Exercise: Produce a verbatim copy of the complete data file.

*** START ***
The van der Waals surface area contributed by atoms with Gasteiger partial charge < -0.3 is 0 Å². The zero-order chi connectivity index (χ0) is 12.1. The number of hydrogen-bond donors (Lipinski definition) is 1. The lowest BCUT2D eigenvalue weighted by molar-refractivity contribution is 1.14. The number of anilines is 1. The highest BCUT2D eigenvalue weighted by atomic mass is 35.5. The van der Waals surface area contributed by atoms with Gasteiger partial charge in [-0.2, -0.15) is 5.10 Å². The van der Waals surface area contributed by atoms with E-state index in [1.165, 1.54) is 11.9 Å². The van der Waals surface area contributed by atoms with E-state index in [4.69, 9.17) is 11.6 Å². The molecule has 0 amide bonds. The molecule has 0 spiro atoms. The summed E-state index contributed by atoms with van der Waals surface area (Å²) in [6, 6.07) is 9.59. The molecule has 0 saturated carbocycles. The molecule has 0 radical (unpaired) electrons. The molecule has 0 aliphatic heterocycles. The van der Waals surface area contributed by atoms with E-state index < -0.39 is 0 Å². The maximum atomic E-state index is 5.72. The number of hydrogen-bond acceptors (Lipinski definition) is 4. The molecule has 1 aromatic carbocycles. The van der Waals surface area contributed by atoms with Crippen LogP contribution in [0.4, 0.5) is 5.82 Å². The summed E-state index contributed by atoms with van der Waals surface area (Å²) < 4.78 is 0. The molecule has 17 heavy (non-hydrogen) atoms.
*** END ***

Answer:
The van der Waals surface area contributed by atoms with Gasteiger partial charge < -0.3 is 0 Å². The zero-order chi connectivity index (χ0) is 12.1. The number of hydrogen-bond donors (Lipinski definition) is 1. The lowest BCUT2D eigenvalue weighted by molar-refractivity contribution is 1.14. The number of anilines is 1. The highest BCUT2D eigenvalue weighted by atomic mass is 35.5. The van der Waals surface area contributed by atoms with Gasteiger partial charge in [-0.2, -0.15) is 5.10 Å². The van der Waals surface area contributed by atoms with E-state index in [1.165, 1.54) is 11.9 Å². The van der Waals surface area contributed by atoms with E-state index in [4.69, 9.17) is 11.6 Å². The molecule has 0 amide bonds. The molecule has 0 spiro atoms. The summed E-state index contributed by atoms with van der Waals surface area (Å²) in [6, 6.07) is 9.59. The molecule has 0 saturated carbocycles. The molecule has 0 radical (unpaired) electrons. The molecule has 0 aliphatic heterocycles. The van der Waals surface area contributed by atoms with E-state index < -0.39 is 0 Å². The maximum atomic E-state index is 5.72. The number of hydrogen-bond acceptors (Lipinski definition) is 4. The molecule has 1 aromatic carbocycles. The van der Waals surface area contributed by atoms with Crippen LogP contribution in [0.4, 0.5) is 5.82 Å². The summed E-state index contributed by atoms with van der Waals surface area (Å²) < 4.78 is 0. The molecule has 17 heavy (non-hydrogen) atoms.